Is Wil Myers’ Move to Third Base Affecting His Offense?

Credit: Getty Images

Could the move to third base be affecting Wil Myers offensively, as he has clearly struggled since the change.

Wil Myers has jumped around to multiple positions since coming to the San Diego Padres before the 2015 season.

He has played center field, left field, right field, first base and now third base.

His bat has usually followed him well to these different positions. His batting average as an outfielder or a first baseman has stayed between .245 and .267, pretty consistent. However, in the 18 games he has played as a third baseman, his average has dropped to .197 in those games, along with just one home run and a 74 wRC+.

For reference, he is a lifetime .253 hitter with a 110 wRC+.

Is playing third base affecting his production at the plate? Or are all of these position changes finally getting to him? Or is he just not healthy still? Something has been different since he made the move.

Myers has struggled to stay healthy this year. However, in the 44 games he played before switching to third this year, he hit a solid .273 with nine home runs and a 125 wRC+, all very healthy offensive numbers. Those numbers have plummeted since the switch.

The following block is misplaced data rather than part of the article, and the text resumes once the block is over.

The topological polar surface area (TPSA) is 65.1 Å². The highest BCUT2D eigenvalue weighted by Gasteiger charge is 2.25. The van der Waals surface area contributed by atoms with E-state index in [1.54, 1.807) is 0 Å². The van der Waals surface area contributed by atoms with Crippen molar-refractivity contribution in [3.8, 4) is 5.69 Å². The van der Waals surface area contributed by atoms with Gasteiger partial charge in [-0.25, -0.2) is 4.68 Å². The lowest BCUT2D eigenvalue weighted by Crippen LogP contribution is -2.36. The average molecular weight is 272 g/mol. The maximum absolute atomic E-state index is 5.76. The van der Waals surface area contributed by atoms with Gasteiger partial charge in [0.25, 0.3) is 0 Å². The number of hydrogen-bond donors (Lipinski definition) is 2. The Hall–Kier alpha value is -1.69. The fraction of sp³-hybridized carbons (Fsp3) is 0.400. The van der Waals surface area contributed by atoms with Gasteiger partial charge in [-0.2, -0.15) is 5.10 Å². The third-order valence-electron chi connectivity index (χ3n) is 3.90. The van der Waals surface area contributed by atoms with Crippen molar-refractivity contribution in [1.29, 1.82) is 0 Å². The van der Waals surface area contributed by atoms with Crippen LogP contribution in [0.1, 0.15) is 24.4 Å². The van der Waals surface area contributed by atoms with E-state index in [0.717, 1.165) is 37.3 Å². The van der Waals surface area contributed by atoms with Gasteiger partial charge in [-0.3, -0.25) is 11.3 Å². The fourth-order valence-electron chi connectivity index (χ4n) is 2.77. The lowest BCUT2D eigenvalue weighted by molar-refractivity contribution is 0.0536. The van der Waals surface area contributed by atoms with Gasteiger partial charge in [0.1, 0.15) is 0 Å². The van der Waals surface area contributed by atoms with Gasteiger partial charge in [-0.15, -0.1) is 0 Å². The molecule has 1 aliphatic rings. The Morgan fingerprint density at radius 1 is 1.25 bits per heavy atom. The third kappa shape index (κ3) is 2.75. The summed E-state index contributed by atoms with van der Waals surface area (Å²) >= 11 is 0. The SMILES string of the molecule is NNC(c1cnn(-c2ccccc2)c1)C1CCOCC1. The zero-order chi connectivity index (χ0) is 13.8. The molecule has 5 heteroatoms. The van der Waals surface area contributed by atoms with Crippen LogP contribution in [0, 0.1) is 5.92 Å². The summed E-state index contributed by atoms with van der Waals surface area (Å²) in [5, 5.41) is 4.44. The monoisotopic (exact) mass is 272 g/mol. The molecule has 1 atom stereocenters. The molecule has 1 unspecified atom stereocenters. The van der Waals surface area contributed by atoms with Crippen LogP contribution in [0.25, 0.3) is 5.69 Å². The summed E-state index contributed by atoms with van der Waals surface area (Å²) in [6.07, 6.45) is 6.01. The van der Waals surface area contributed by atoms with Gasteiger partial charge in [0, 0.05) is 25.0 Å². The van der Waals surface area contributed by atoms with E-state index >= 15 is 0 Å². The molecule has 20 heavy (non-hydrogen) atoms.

Let’s take a look at Myers’ numbers before and after making the switch this season. Again, this might be due to health more than the position change but the difference is obvious, whatever the cause.

Before Switch to 3B
AVG OPS WRC+ O-SWING% LD%
0.273 0.834 125 33.8 28

 

After  Switch to 3B
AVG OPS WRC+ O-SWING% LD%
0.197 0.606 74 33 22.7

 

It looks like he is swinging at pitches outside of the zone at the same rate. His line drive rate is down, which makes his balls in play easier to reach for an out. Something else that might help identify the cause of this offensive drop off for Myers are the pitches he is seeing.

Before Switch to 3B
FB% SLD% CURV%
49.6 16.4 14.8

 

After Switch to 3B
FB% SLD% CURV%
39.5 24.8 13.8

This is something somewhat outside of Myers’ control. He is seeing far less fastballs and more sliders. Naturally, when a power hitter sees less fast balls, his power numbers usually dip a bit.

Credit: AP Photo